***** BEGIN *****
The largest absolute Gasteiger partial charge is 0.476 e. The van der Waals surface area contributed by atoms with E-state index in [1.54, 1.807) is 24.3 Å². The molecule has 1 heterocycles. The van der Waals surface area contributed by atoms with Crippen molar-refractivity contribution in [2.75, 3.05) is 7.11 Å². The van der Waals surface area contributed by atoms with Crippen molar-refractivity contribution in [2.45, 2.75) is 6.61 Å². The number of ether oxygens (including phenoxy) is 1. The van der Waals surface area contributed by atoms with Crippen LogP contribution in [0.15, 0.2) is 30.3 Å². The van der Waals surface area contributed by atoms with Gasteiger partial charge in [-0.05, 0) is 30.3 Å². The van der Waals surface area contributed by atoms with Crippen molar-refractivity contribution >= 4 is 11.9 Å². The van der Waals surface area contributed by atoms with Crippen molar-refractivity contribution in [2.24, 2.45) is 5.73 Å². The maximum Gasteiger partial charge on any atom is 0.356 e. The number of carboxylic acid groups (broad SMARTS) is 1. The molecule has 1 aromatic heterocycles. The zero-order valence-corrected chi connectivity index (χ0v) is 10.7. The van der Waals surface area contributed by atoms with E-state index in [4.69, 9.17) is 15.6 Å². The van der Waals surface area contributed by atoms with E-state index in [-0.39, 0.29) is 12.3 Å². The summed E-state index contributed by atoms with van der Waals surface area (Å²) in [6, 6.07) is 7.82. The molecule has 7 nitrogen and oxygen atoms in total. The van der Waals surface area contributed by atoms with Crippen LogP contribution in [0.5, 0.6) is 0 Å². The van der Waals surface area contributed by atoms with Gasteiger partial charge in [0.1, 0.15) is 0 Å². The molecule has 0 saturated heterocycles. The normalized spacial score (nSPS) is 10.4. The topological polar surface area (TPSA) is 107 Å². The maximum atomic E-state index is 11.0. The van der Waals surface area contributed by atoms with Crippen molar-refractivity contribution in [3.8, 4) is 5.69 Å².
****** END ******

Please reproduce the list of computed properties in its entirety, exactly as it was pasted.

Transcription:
The largest absolute Gasteiger partial charge is 0.476 e. The van der Waals surface area contributed by atoms with E-state index in [1.54, 1.807) is 24.3 Å². The molecule has 1 heterocycles. The van der Waals surface area contributed by atoms with Crippen molar-refractivity contribution in [2.75, 3.05) is 7.11 Å². The van der Waals surface area contributed by atoms with Crippen molar-refractivity contribution in [2.45, 2.75) is 6.61 Å². The number of ether oxygens (including phenoxy) is 1. The van der Waals surface area contributed by atoms with Crippen LogP contribution in [0.15, 0.2) is 30.3 Å². The van der Waals surface area contributed by atoms with Gasteiger partial charge in [-0.05, 0) is 30.3 Å². The van der Waals surface area contributed by atoms with Crippen molar-refractivity contribution >= 4 is 11.9 Å². The van der Waals surface area contributed by atoms with Crippen molar-refractivity contribution in [2.24, 2.45) is 5.73 Å². The maximum Gasteiger partial charge on any atom is 0.356 e. The number of carboxylic acid groups (broad SMARTS) is 1. The molecule has 1 aromatic heterocycles. The zero-order valence-corrected chi connectivity index (χ0v) is 10.7. The van der Waals surface area contributed by atoms with E-state index in [4.69, 9.17) is 15.6 Å². The van der Waals surface area contributed by atoms with E-state index in [-0.39, 0.29) is 12.3 Å². The summed E-state index contributed by atoms with van der Waals surface area (Å²) in [6, 6.07) is 7.82. The molecule has 7 nitrogen and oxygen atoms in total. The van der Waals surface area contributed by atoms with Crippen LogP contribution in [0.5, 0.6) is 0 Å². The van der Waals surface area contributed by atoms with Gasteiger partial charge in [0.1, 0.15) is 0 Å². The molecule has 0 saturated heterocycles. The normalized spacial score (nSPS) is 10.4. The topological polar surface area (TPSA) is 107 Å². The maximum atomic E-state index is 11.0. The van der Waals surface area contributed by atoms with Crippen molar-refractivity contribution in [3.8, 4) is 5.69 Å².